The Top 10 Mistakes Made by New Hires: An Onboarding Checklist on what NOT to do

June 15, 2019 by

onboarding checklistWe know that starting a new job can be a bit overwhelming and mistakes can be made, especially in the first month when new hires are still getting the lay of the land. And whether or not it’s fair, judgements are made about new employees—often very quickly. So, if you’re new to your role or you know someone who is, here is an onboarding checklist of 10 mistakes to avoid.


1. Not showing up early enough
Arriving late for work sends an immediate negative message and warning sign to your manager and coworkers, but showing up right on time can often mean cutting it close to being late. A best practice: why not show up early for your first couple of months, which will broadcast that you are reliable, eager to be there, and you’re are a team player? Showing up early also affords the opportunity to get to know your new coworkers more quickly, both on a personal and professional level.


2. Isolating yourself
As the “new employee on the block,” you might be struggling to adjust, but it is important to resist the urge to keep to yourself. It’s very important to proactively get involved as much as possible at the beginning of a new job. Make it a point to have lunch with your new coworkers, regularly switching it up to meet and get to know new people. Be friendly and helpful and let them see the real “you.” By doing so, you will both accelerate your learning curve and get to know your new coworkers. Special and meaningful relationships will result.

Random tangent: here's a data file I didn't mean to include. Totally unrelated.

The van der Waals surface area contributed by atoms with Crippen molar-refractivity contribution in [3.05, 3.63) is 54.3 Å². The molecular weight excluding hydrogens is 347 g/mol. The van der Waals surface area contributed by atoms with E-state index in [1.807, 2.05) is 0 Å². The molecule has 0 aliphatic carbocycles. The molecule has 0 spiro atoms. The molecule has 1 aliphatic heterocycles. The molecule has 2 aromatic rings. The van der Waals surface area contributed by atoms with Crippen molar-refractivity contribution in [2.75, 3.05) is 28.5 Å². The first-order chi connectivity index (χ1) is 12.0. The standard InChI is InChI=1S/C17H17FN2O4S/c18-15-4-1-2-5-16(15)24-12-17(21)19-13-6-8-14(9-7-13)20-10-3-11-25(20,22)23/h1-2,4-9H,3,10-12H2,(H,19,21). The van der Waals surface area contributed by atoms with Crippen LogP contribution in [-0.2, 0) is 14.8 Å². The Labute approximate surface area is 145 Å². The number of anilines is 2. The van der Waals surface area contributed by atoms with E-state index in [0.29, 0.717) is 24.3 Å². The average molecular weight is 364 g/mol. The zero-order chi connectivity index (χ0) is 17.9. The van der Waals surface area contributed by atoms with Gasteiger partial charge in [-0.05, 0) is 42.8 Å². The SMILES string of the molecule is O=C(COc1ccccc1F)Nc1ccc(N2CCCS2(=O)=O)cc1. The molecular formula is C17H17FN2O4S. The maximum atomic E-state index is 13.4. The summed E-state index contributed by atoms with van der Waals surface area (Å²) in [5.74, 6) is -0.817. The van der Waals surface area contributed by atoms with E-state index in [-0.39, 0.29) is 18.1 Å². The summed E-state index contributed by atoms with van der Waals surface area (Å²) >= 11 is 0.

3. Being afraid to ask questions
Let’s admit it: no one knows everything. Especially not new employees. Thus, there is absolutely no reason for you to start a new role and feel like you need to immediately prove that you were the right person chosen for the job; you did that during the interview process. It’s much better to dive in and ask questions. Seek the advice, answers, and opinions of those who are more experienced. This is how you learn. One of the smartest people in history, Albert Einstein, once said: “The day you stop learning is the day you start dying.” Nothing could be truer.


4. Being negative or engaging in gossip
Bringing positivity to the workplace is an awesome way to assimilate to a new work environment. Make an active effort to avoid negativity and the archetypical malaise and gossip around the water cooler. The last thing you want to be labeled as is as one of those actively disengaged employees.


5. Failing to ask your boss how to best communicate with him/her
All bosses are different in how they prefer interaction with their employees. So why not ask them up front? Do they prefer email, voicemail, instant-messaging, a weekly meeting, or the always healthy in-person drop by? Do not assume you new boss communicates like the other managers you had before. Ask.